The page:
Flying Boat Tap Room has landed in Ocala

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Posted August 25, 2021 | By James Blevins

Flying Boat Tap Room staff serve some customers during its first week of business. [Meagan Gumpert/OG]

This month a new dining and drinking experience touched down in Marion County.

It is an experience straight out of the head of two retired pilots (with the help of a local chef.) By all accounts it was a smooth landing— at 9672 SE 58th Ave.

The Flying Boat Tap Room—owned by Tim Kirby and Bill Bow and managed by Tucker Bengoa—opened its bomb bay doors to the public on Aug. 14.

The new restaurant and craft beer taproom offers fine food, and 28 beer taps pouring Florida-brewed beer in a setting that harkens back to the “Golden Age” of aviation, said Kirby

“This is not your mom’s typical pizza and beer joint,” Kirby said. “We would like to think that we’re providing more unique Florida craft beers on tap than anyone else in Marion County right now.”

Kirby, a native Floridian, is currently an American Airlines pilot with little more than three years left till retirement. He got his passion for aviation from his father, who was a flight instructor during World War II and retired from Pan American World Airlines as an engineer in 1986.

“I’d always had this fascination with flying boats,” said Kirby. “With that in mind, as I grew older, I developed a passion for beer. I wanted to combine my passion for beer—craft beer especially—and my love for the flying boats of that golden era of flying in this one place.”

Inside, adjacent to the bar, poking into the dining room, almost like the nose of the “Spruce Goose” itself, is a floor-to-ceiling propeller.

The prop primarily came from eBay, said Bow, and was built piecemeal out of various parts. But Kirby also got pieces from former jobs he had in the airline industry.

One blade came from a plane that Kirby flew when he was 22 years old in 1984.

“Other than the floor plan, we had nothing in mind except that propeller. That’s it,” said Kirby of their early design ideas for the business.

The building required extensive renovation. It had sat empty for at least seven years and featured a “big, ugly boat,” on the property, Kirby said.

While the boat is gone, it did feature prominently in the early idea of the establishment.

“I drove Bill over here one day and I said, ‘Broken Boat Tap Room.’ And he just sat there for a second. I said, ‘Craft beer on tap, and a little pub.’ He sat for a second longer. Then he goes, ‘I like it.’ And that’s what started it,” Kirby said.

Bill Bow retired as a pilot from UPS Airlines in 2017. He and Kirby not only share a love of flying, they live in the fly-in community of Leeward Air Ranch near the Flying Boat.

They both also have a passion for craft beer.

“The craft beer industry is kind of like a big group of artists,” said Bow. “Everybody does something a little different. Even though it’s still the same formula, but they add things differently every time.”

The taps at the Flying Boat offer Florida-brewed craft beers from as far south as Miami and as far north as Tallahassee. They also serve beer from the Hiatus Brewing Company based in Ocala.

Here are just a few examples of the many creative options on tap and on the menu at the Flying Boat Tap Room. [Meagan Gumpert/OG]

Currently, the beer menu includes everything from hard seltzers, IPAs and lagers, to wheat, fruit, sour and dark beers.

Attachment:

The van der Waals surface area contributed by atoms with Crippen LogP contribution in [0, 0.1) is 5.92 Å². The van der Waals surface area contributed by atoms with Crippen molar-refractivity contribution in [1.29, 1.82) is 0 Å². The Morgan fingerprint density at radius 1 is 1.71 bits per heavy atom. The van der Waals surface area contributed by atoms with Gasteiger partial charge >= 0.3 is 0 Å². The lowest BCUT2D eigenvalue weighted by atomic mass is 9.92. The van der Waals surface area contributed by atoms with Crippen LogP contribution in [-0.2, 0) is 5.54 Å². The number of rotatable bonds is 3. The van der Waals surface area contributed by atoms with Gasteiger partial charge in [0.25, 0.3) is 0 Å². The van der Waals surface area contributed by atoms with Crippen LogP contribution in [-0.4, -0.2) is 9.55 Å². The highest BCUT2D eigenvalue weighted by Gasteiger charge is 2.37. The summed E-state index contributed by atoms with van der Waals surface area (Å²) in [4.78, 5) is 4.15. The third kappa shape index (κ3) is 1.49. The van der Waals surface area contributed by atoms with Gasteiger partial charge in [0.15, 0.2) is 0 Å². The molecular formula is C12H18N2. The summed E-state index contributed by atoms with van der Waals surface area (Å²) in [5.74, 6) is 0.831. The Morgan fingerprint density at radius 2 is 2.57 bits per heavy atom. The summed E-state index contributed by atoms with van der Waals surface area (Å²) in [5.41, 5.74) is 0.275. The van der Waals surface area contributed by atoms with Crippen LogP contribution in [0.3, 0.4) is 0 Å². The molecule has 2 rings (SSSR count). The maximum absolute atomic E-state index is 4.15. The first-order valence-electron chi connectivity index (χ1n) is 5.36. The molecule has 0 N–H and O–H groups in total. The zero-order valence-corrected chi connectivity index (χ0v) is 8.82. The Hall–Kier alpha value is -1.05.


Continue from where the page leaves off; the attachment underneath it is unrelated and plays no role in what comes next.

Kirby thinks that 25 to 30 beers on tap are ideal.

“People can still make choices; you can still have a wide variety. But you don’t have to worry about people not purchasing it and it going bad. So, I think 28 for now is good,” said Kirby.

Bow thinks a variety of beer is what life is all about.

“Before craft beer,” Bow said, “everybody just had the beer that they drank, right? Budweiser. Miller Light. And I tend to look at beer like this: Do you only eat vanilla ice cream? Or do you eat chocolate ice cream sometimes? There are just too many flavors out there to only drink one beer.”

Unique flavors are also Tucker Bengoa’s raison d’etre, which is why Kirby and Bow approached him to be the Flying Boat’s chef.

Much like the craft beers on tap, Bengoa’s menu is heavily influenced by Florida: Chicken and waffles with fireball syrup. Tomahawk steak and egg tacos with a house chimichurri sauce. Herb-crusted shrimp covered in cheddar cheese grits.

Bengoa, who worked at other Ocala eateries in the past, wanted Flying Boat’s menu to be inventive.

“I’ve worked with pizza before,” he said. “But we decided to go a different route. We added a smoky flavor to it. We use hickory and cherry wood to smoke the pizzas.”

Along with firestone pizza, the Flying Boat also serves tapas, sandwiches, tacos, salads and desserts.

“One of the reasons we went with Tucker,” said Kirby, “was his great eye for food. He’s never had the complete autonomy to do whatever he wanted. Here he does.”

Since its grand opening on Aug. 14, Kirby, Bow and Bengoa have slowly seen their business grow. But on day one, it didn’t look promising to the nascent business owners.

In fact, it looked empty.

“The first day, nobody showed up—except Tucker,” laughed Kirby. “But we’re getting there. There’s going to be constant fine-tuning, but we’re getting there.”

Not unlike the giant flying boats that Kirby and Bow love and that helped to inspire the creation of their business venture: The two pilots (and a chef) will have to continue tinkering with their aircraft if they hope to keep it flying.

“We’re providing something unique here,” said Kirby. “And it may not be for everybody. We had people come by and ask if we got pool tables. No, that’s a different kind of place… You can’t make everybody happy, but I don’t see the problem with trying.”

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